Local News

February 10, 2014

Here it comes again

Snow, ice and freezing rain expected for area

Though snow may fall throughout the day today, the most worrisome of the winter weather is expected to hit tonight, forecasters said.

By 7 tonight, forecasters expect about an inch, possibly one to two inches, of snow to have fallen in Whitfield County. In Murray County, one to three inches is much more likely, especially in the mountains, said Alex Gibbs, a forecaster with the National Weather Service.

There should be a small break in the snow this evening as it changes to rain for a while before changing back to snow, ice and freezing rain, Gibbs said. The icy weather is expected to last through Wednesday night and into Thursday morning, he said.

And ice is harder to deal with than snow.

Whitfield and Murray are among 45 counties in the state that were declared in a state of emergency on Monday by Gov. Nathan Deal. Murray is under a winter weather warning until 7 p.m. today, which includes heavy snow. Whitfield County is under a winter weather advisory until 7 p.m. today for possible hazardous conditions.

Forecasters believe it might be Thursday or Friday before the hazardous weather leaves the area and roads become more passable.

Public works departments have been working since Monday evening to prepare roads for the winter weather. Officials in both counties urge people to stay off the roads during this winter weather event.

Murray County eastward is supposed to be hit harder than the western part of the state.

“We are just trying to get prepared best we can,” said Dwayne Bain, the director of emergency management services in Murray County. “From what the models show, we are going to be right on the edge. The higher elevations are always going to be worse.”

Bain said to expect Highway 52 across Fort Mountain and Highway 282 to be closed or extremely treacherous.

“Public works will be taking care of what they can,” he said. “Right now their plan is to be vigilant on the roads, especially problem areas, such as bridges.”

In Dalton, Benny Dunn, director of public works, said his crews started treating bridges and overpasses and other problem areas, especially those around Hamilton Medical Center and the fire stations, Monday afternoon.

“Then we are just going to wait and see what happens,” Dunn said. “We don’t want to use up all of our supplies on this first event when the weather forecasters are telling us the second one will be much worse.”

Approximately 60 percent of Dalton’s inventory of salt was used in January when snow and ice covered many of the roads. More is expected to be delivered, but Dunn worries the shipment may not make it before this weather event hits.

“The one advantage we have this time is that we aren’t supposed to get the really cold temperatures,” Dunn said. “We are only supposed to get down to the 28, 29, 30 range. So I think we can get by with a lot less salt. Hopefully, we’ll get more snow and less ice than last time so we can do more plowing and less salt brining. Last time, it was just an ice pack and we could only try to melt it down.”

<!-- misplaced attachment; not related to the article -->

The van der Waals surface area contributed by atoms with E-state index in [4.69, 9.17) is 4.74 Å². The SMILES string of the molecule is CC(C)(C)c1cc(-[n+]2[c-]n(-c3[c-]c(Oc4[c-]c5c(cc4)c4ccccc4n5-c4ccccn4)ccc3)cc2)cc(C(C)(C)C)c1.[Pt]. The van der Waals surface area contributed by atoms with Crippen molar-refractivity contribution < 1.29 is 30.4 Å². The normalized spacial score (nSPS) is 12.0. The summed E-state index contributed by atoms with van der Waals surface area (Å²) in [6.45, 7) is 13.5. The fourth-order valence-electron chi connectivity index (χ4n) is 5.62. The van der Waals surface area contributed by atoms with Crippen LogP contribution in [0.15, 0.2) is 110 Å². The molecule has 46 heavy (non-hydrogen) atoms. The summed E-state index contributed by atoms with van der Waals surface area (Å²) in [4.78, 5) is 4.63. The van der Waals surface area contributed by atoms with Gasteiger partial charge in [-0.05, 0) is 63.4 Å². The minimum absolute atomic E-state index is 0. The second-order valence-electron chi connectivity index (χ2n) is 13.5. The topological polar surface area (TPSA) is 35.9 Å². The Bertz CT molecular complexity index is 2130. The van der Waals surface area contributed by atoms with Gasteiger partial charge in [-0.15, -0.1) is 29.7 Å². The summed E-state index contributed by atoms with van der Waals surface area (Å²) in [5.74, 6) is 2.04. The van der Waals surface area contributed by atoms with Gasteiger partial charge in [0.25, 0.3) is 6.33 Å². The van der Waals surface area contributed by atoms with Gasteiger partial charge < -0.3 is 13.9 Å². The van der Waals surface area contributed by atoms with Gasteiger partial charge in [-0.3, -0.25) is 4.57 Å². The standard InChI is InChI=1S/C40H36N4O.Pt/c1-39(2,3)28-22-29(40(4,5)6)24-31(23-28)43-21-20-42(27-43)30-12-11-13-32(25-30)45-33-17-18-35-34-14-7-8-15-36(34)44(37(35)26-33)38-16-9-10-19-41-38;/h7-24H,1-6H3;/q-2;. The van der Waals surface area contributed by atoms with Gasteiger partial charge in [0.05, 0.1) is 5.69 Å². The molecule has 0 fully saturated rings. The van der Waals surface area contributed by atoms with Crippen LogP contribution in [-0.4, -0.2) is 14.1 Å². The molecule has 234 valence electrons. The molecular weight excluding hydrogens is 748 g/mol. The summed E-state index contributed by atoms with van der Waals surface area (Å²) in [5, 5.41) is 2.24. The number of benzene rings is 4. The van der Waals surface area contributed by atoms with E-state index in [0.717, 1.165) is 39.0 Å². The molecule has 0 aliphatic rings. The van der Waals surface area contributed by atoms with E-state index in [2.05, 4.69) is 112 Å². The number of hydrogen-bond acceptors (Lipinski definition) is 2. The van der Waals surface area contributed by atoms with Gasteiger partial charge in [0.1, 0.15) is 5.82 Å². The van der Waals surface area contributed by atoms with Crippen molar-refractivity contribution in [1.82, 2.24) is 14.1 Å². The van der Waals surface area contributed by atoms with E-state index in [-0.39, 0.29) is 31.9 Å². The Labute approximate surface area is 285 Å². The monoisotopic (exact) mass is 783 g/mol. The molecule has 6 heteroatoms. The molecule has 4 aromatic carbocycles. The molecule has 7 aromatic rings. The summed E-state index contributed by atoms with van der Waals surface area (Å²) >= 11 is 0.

In Whitfield County, Public Works Director Dewayne Hunt sent crews to pick up additional salt on Monday afternoon.

“We put a gravel and sand mix on bridges and other trouble spots, but we do not pre-treat them with a salt brine,” Hunt said. “We do it near the time of the event because if we put it down too early the traffic pushes it off to the side.”

Crews will be ready to clear any snow in the area, he said.

“This time we are looking at a couple of separate events over two or three days,” Hunt said. “We’ll be out there clearing the bridges and trying to keep the roads clear, but at some point my guys are going to need to rest. At the same time, we’ve still got to provide service to 911 and the emergency response teams so they can get to the places they need to go. ... My fear is that we’ll clear things off Tuesday and have to start all over on Wednesday.”

Customers of North Georgia EMC should prepare for the possibility of outages, according to a news release from the company.

“During winter storms, ice may accumulate on power lines and trees. The weight of the ice can cause limbs, trees and lines to fall, resulting in widespread outages. Crews are on standby,” said Jeff Brown, vice president of operations and engineering for NGEMC. “Outages may be extended, depending on the amount of damage and the conditions of the roads. If outages occur, crews will remain on duty until all power has been restored.”

Precautionary measures for power outages can be found at www.ngemc.com: click on Storm Center.

Staff writer Charles Oliver contributed to this story.

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